How to work out your tax if you are an employee? 

In this part of our starting work guides we look at:

How are employees taxed?

Nearly every UK worker starts the payroll year with a tax-free personal allowance.

For the 2019-20 tax year (tax years run 6 April to 5 April), the basic PAYE tax code is set at 1250L.

Tax codes have different suffixes to show different things, such as whether you are a Scottish taxpayer, or non-resident or on an emergency code, see What is the 2019/20 PAYE code? 

When you start work, your employer will ask you to complete a starter form and they can then use the information you provide to set your PAYE code for that employment.

Basic example

Freya does one job and she earns £15,000 per year, she is paid monthly. Her gross monthly pay is £1,250.

She is entitled to a full personal allowance of £12,000.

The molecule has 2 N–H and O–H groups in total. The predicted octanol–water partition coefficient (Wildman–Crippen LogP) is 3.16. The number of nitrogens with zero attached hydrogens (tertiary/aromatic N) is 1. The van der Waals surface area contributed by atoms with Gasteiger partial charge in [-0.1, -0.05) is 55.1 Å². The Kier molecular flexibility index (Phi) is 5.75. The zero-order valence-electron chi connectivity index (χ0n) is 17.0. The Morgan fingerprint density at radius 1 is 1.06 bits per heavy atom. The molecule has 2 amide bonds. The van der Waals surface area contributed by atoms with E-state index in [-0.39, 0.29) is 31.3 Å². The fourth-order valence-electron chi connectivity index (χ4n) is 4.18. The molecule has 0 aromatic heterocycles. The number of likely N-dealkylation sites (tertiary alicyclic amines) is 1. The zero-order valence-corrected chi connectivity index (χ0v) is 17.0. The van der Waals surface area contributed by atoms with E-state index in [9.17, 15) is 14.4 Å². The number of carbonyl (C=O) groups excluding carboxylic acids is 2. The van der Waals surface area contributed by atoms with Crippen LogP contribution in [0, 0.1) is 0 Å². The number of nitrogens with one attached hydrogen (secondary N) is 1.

Her National Insurance Contributions 'NICsare calculated separately.

Her net pay is £1,136.28 (£1,250-50-63.72).

If Freya took a second job, her tax-free PAYE code would be allocated just one employment based on her earnings. She would then expect that her second job would deduct tax at 20%. For NICs, the limit applies to each job. If she earns less than £166 per week in her second job there are no further NICs to pay. If she earns more than £166 per week in her second job she will have NICs calculated as above.


How to calculate tax if you are self-employed
When you are self-employed you have to account for and pay your own tax and National Insurance Contributions (NICS) to HM Revenue & Customs.


Starting work: Self-employed or employed: what's the difference?
If you are finding work what is the difference between being employed or self-employed?

Special rules that determine whether you are employed or self-employed
Starting work, what kind of worker are you? What are the special rules for certain types of workers?